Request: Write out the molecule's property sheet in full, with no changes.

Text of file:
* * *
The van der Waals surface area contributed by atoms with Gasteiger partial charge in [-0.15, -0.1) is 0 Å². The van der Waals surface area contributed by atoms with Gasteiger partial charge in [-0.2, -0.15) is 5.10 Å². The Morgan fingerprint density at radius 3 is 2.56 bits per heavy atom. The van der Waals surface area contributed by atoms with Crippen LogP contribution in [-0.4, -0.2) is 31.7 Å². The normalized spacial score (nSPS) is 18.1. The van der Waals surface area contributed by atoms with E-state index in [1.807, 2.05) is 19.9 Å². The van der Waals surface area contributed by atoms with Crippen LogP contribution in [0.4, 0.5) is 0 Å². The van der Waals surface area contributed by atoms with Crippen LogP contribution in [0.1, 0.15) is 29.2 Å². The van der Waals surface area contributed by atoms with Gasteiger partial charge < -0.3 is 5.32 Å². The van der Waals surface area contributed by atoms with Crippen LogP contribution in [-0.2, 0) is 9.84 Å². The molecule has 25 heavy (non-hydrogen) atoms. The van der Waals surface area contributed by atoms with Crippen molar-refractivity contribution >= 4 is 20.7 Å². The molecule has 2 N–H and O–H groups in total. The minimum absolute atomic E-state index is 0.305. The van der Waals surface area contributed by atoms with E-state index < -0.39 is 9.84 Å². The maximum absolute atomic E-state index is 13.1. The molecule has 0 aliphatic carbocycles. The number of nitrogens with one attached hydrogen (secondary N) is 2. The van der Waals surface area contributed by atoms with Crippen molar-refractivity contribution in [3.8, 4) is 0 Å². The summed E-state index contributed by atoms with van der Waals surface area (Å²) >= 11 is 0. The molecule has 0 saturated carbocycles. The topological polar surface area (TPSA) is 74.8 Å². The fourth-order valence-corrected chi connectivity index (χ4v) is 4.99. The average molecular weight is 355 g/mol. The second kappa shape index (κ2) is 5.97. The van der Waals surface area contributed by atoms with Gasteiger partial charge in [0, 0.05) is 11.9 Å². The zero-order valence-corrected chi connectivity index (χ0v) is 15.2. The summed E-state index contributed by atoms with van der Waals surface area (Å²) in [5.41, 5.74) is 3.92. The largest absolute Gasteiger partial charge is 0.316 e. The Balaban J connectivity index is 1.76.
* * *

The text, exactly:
The van der Waals surface area contributed by atoms with Gasteiger partial charge in [-0.15, -0.1) is 0 Å². The van der Waals surface area contributed by atoms with Gasteiger partial charge in [-0.2, -0.15) is 5.10 Å². The Morgan fingerprint density at radius 3 is 2.56 bits per heavy atom. The van der Waals surface area contributed by atoms with Crippen LogP contribution in [-0.4, -0.2) is 31.7 Å². The normalized spacial score (nSPS) is 18.1. The van der Waals surface area contributed by atoms with E-state index in [1.807, 2.05) is 19.9 Å². The van der Waals surface area contributed by atoms with Crippen LogP contribution in [0.4, 0.5) is 0 Å². The van der Waals surface area contributed by atoms with Crippen LogP contribution in [0.1, 0.15) is 29.2 Å². The van der Waals surface area contributed by atoms with Gasteiger partial charge < -0.3 is 5.32 Å². The van der Waals surface area contributed by atoms with Crippen LogP contribution in [-0.2, 0) is 9.84 Å². The molecule has 25 heavy (non-hydrogen) atoms. The van der Waals surface area contributed by atoms with Crippen molar-refractivity contribution >= 4 is 20.7 Å². The molecule has 2 N–H and O–H groups in total. The minimum absolute atomic E-state index is 0.305. The van der Waals surface area contributed by atoms with E-state index < -0.39 is 9.84 Å². The maximum absolute atomic E-state index is 13.1. The molecule has 0 aliphatic carbocycles. The number of nitrogens with one attached hydrogen (secondary N) is 2. The van der Waals surface area contributed by atoms with Crippen molar-refractivity contribution in [3.8, 4) is 0 Å². The summed E-state index contributed by atoms with van der Waals surface area (Å²) >= 11 is 0. The molecule has 0 saturated carbocycles. The topological polar surface area (TPSA) is 74.8 Å². The fourth-order valence-corrected chi connectivity index (χ4v) is 4.99. The average molecular weight is 355 g/mol. The second kappa shape index (κ2) is 5.97. The van der Waals surface area contributed by atoms with Gasteiger partial charge in [0, 0.05) is 11.9 Å². The zero-order valence-corrected chi connectivity index (χ0v) is 15.2. The summed E-state index contributed by atoms with van der Waals surface area (Å²) in [5.41, 5.74) is 3.92. The largest absolute Gasteiger partial charge is 0.316 e. The Balaban J connectivity index is 1.76.